"We're just exploding with growth right now and new opportunities around the world, and these guys have created a culture that created an office that created some amazing work," says Dan Wieden. "It's those kind of talents that we sorely need as we grow."
Since the pair joined Wieden in 2000, they have added numerous accolades--and dimension--to the agency's creative legacy. The two have been the leaders behind the agency's "Power of Dreams" campaign for Honda which has included groundbreaking efforts like "Grrr," the animated Cannes Grand Prix and Black D&AD Pencil winner that had audiences singing along to the power of "Hate," as well as other innovative spots like "Cog," "Choir," and "Impossible Dream."
Prior to Wieden, Davidson and Papworth first teamed up in 1985 at Boase Massimi Pollitt, followed by stints at Leagas Delaney and BBH. In those 15 years they were behind notable work for VW, Sony, The Guardian, Pepe, Adidas, BBC and the beloved "Flat Eric" campaign for Levi's.
As for what it takes to make partner at Wieden, "Well the [partners] pay us, and then we deduct that from their pay," Wieden jokes. But seriously, "I think we really look for people who are our antennae, who have some sense of where things are going and know how to help the rest of us look to the future in a positive way, and both of these guys are not satisfied with the status quo, either of the individual pieces of work or the direction in which we're going. So it's that kind of 'what can we do next' that we really do need to incorporate at the highest levels in this place." Moreover, "they're not so good individually," laughs Wieden. "But what they have is this incredible ability to inspire the people that work at that office and bring out the best in them and to spot new people and new trends. They're more than adequate, but they get the whole place doing it."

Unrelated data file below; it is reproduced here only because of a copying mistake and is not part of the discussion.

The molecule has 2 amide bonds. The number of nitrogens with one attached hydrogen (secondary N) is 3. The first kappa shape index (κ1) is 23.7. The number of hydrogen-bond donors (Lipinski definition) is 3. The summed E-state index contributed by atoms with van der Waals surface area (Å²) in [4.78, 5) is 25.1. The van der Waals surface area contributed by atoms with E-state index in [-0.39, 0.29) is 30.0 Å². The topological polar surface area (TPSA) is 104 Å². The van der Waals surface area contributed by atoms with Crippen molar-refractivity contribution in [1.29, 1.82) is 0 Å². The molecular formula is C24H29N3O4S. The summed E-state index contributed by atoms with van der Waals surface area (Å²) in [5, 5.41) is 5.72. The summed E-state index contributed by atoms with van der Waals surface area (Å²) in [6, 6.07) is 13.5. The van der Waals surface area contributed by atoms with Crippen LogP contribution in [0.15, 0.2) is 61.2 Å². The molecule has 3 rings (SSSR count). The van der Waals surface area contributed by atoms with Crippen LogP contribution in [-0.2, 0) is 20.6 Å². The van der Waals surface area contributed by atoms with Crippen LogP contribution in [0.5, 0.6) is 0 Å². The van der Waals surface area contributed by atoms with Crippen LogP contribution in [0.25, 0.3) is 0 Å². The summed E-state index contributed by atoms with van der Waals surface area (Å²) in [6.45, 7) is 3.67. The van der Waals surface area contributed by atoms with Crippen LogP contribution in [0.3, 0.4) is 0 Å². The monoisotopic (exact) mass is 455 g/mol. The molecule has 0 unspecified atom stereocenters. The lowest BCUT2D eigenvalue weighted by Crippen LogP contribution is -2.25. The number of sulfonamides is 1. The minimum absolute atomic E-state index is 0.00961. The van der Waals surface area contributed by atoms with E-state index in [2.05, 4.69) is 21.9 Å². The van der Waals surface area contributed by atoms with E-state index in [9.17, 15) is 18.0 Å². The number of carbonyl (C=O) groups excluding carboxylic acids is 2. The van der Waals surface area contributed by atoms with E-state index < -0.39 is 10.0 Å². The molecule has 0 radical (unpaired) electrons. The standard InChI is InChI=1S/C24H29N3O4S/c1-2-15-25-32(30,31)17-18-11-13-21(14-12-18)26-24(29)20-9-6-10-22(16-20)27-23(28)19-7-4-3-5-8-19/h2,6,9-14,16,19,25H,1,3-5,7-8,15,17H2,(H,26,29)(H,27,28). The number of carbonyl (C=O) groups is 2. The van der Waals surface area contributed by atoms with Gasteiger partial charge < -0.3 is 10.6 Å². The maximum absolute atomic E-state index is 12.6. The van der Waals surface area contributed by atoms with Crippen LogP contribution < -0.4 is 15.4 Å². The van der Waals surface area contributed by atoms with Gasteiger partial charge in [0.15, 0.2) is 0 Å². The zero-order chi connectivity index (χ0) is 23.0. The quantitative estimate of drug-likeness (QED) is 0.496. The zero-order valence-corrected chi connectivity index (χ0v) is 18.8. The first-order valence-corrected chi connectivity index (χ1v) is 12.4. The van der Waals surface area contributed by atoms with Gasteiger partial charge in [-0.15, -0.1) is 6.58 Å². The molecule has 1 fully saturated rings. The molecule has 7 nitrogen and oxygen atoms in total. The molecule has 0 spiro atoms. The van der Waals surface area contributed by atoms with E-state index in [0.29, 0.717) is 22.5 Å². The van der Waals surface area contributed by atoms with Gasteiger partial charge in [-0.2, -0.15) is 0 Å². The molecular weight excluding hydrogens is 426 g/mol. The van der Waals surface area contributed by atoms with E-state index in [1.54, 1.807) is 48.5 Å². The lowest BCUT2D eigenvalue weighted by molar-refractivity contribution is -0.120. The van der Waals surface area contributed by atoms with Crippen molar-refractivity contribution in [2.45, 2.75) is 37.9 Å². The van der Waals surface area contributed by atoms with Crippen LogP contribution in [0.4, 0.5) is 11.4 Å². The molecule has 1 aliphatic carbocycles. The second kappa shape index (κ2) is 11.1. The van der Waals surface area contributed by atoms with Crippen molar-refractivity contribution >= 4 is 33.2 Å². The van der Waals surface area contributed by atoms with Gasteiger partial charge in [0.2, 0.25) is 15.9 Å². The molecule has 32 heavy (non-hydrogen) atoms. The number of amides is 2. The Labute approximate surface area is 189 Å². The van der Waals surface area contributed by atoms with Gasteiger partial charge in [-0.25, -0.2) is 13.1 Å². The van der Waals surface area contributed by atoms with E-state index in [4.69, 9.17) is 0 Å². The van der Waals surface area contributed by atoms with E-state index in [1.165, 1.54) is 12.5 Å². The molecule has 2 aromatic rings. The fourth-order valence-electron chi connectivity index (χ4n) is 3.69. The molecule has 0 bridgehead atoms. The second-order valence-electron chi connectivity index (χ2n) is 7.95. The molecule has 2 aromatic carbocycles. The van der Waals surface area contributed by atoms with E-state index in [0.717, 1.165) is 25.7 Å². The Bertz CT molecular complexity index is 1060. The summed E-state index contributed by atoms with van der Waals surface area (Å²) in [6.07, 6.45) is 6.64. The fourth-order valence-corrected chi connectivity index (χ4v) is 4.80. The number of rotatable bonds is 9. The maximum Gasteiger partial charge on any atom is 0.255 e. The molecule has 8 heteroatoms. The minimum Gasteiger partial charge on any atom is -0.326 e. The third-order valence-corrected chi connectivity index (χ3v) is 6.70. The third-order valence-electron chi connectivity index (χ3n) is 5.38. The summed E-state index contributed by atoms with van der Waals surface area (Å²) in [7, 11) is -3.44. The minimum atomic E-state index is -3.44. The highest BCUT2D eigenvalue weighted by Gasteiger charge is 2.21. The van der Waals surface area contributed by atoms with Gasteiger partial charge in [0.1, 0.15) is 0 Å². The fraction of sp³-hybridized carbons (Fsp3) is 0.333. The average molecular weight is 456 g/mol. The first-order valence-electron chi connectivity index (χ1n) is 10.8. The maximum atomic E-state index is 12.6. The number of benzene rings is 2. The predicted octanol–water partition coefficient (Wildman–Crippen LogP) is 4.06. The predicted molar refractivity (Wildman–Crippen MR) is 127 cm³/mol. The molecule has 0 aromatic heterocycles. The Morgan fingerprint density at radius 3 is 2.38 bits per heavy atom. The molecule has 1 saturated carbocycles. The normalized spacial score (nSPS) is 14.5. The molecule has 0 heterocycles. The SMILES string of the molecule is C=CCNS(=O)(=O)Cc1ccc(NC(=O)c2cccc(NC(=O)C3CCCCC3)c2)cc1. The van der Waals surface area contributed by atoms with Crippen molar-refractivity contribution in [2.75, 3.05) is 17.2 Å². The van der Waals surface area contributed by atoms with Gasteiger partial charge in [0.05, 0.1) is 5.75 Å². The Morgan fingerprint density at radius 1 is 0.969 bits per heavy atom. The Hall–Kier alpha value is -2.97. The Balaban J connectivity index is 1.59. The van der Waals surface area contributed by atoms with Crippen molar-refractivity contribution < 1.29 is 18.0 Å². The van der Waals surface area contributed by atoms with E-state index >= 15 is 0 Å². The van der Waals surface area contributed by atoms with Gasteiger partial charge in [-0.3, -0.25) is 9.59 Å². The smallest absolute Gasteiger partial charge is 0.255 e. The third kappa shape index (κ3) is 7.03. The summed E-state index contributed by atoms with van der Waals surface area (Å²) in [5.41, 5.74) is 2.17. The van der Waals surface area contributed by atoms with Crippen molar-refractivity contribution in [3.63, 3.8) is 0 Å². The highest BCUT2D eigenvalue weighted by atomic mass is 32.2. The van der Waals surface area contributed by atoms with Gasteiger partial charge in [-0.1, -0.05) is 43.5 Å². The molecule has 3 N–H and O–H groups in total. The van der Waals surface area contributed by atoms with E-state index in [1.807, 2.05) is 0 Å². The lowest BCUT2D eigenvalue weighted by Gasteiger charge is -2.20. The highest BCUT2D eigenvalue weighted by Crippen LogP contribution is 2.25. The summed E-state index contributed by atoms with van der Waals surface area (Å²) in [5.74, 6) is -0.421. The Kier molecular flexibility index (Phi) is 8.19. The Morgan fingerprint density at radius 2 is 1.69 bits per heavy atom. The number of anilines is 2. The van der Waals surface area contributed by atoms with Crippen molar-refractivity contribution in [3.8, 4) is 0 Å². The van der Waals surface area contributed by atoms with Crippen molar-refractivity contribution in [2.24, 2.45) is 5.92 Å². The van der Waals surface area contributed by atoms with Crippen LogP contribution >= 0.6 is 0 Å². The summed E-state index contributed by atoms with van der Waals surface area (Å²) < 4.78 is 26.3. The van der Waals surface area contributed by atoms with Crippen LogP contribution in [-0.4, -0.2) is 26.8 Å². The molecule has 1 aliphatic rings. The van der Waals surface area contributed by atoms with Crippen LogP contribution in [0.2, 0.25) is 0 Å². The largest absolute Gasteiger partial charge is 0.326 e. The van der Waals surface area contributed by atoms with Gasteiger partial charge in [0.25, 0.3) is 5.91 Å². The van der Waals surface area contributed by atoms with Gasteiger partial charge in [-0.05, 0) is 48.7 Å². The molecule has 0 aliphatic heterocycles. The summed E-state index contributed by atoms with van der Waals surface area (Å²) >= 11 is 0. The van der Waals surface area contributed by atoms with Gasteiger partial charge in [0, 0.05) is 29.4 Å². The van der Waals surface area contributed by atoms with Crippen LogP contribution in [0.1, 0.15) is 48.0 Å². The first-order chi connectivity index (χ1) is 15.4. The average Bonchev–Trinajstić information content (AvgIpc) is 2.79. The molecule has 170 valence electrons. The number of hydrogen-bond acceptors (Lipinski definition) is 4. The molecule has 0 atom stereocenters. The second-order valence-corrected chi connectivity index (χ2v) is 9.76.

"I think if you go to any of the offices around the world, you sort of feel that DNA within each office," adds Tony Davidson. "I think the main responsibility is to make sure the other offices, including the London one, have the right people to keep the DNA, but lead it to a new place. The world of advertising as we knew it changed in the '80s and has changed again now radically with new technologies. What Wieden + Kennedy will be in 30 years, you have to start looking at that and thinking about that and who's going to lead you there and try and make sure you get those people in the right places and allow them to breathe."
"Kim and I don't necessarily know what we're doing, there are people far more focused," Davidson admits. "But Wieden's quite an intuitive place, and it doesn't quite work like some other organizations and that's why we've stayed here and agreed to become partners. There is something that Dan has that we've learned from that I think Kim and I have a little of too--this intuitive, feely thing, always wanting to flip what seems logical slightly on its head, this theory of, if you know exactly what to do, it's probably a path that's been trodden. We feel very uncomfortable about the work we're doing, we always think it's not good enough. If you lie on your haunches and think that's it, and you can just do a load more of those, you're never going to move forward."